Hello, good to be writing for you once again. Today, I will tell you about my first time going aboard a container ship. Many may not know this, but about 80 to 90% of finished goods and raw materials are brought in the Seychelles by sea. So I thought it would be a great idea to try my best to describe how it is on one of those ships.
So on Friday morning, walking past the security point at the New Port of Victoria, the first thing that caught my eye was three big cranes lifting huge containers from a massive ship docked in port. The first thing that came to mind was “I want to get on board this thing”. Once in the office Nathanielle and I were already talking about that ship with Captain Valmont. We even went outside all excited and started to take pictures of it. We were in awe by being so close to that ship. I felt so lucky to be just a few feet away from it as only a handful of people get the chance to be up close to it. Little did we know, we’d get a tour of the vessel in the afternoon. On our way back to the office we couldn’t believe that such a heavy thing has the ability to float. This is possible through the ballast system, which we learned of on our first day at the SMSA.
Back in the office, we started hinting to “chu chu” (Brigitte) that we’d like to go on that massive ship. So she started to make the necessary arrangements by talking to one of her friends from the Seychelles Port’s Authority (SPA).
After lunch, the formalities were sorted out so we could go on the 8 year old Jakarta Tower (an odd name for the ship). Richard was appointed as our chaperone for our visit on the vessel. He came to get us well prepared with three shiny yellow vests and hard hats (for safety) and we were ready to go. We met Vincent from SPA with two more of our fellow interns by the ship and we started to make our journey up a wobbly ladder. Once aboard we were greeted by the Second Officer in command (a Romanian), of whom is also the medical officer on board.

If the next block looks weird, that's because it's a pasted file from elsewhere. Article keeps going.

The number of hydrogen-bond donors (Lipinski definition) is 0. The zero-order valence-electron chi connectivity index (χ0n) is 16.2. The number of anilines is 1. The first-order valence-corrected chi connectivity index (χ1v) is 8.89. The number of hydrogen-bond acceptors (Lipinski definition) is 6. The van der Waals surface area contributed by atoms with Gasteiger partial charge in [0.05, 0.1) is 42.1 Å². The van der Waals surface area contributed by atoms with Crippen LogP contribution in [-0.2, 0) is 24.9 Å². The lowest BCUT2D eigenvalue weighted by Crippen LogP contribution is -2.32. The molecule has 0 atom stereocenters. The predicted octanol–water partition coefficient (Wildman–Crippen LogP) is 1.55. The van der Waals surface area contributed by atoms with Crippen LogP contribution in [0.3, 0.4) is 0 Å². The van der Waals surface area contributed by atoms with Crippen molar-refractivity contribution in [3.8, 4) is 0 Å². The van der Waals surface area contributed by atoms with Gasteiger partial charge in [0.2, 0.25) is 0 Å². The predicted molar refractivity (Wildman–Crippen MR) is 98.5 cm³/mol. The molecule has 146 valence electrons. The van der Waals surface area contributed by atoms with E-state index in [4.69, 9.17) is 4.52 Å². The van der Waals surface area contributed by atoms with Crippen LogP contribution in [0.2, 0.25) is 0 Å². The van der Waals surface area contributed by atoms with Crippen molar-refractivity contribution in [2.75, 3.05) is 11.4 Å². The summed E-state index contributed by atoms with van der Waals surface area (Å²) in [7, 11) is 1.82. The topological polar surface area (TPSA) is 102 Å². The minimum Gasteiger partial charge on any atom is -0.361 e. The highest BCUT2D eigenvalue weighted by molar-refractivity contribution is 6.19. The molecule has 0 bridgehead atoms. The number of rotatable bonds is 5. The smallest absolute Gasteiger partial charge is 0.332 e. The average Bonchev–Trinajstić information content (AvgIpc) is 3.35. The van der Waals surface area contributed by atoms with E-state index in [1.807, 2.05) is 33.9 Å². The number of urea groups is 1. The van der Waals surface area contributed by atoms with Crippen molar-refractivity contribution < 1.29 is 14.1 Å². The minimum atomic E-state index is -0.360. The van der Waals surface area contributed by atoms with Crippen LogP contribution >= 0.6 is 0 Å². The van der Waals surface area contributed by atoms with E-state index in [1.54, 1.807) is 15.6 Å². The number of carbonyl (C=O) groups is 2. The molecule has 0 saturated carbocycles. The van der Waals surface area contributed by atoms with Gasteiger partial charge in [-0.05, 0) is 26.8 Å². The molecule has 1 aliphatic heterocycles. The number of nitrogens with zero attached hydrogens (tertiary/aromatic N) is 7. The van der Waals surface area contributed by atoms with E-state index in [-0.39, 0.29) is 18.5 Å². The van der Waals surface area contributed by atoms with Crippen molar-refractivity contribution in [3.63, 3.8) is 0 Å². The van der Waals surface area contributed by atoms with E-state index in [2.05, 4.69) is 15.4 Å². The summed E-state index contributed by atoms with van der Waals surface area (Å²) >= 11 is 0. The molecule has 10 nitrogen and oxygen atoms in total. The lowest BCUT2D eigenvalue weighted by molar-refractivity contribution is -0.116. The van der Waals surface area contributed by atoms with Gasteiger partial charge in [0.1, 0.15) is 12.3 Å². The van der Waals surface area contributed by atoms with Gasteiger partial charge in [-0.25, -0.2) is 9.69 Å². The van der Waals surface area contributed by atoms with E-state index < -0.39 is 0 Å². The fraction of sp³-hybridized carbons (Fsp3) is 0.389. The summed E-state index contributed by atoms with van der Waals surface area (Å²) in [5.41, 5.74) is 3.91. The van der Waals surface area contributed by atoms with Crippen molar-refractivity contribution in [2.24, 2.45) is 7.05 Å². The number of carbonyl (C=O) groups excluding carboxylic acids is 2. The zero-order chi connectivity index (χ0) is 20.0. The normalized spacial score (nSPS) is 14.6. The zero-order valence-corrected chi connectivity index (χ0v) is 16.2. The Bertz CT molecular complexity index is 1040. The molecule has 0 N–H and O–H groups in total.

The tour began in the bridge of the vessel (like the cockpit of a plane but much bigger) after climbing what seemed to be two dozen flights of stairs we were all out of breadth. Regardless it was amazing; we learned that the vessel comes to port every 20 days. From up there we could see the workers stacking up containers and bolting them safely. Sadly we did not get the chance to meet the captain. We got to discover new mariner’s terms such as starboard, port, galley is the kitchen, mess the dining area and cabins the sleeping quarters. The ship is more or less fully equipped with everything from a common room, a small hospital, life jackets, fire extinguishers, a free fall boat that can accommodate up to 38 individuals and many more. The officer demonstrated and explained how most of the equipments works, especially the GPS system and how they can call for help if ever they are in distress. By then two hours had gone by so fast and it was time to go home.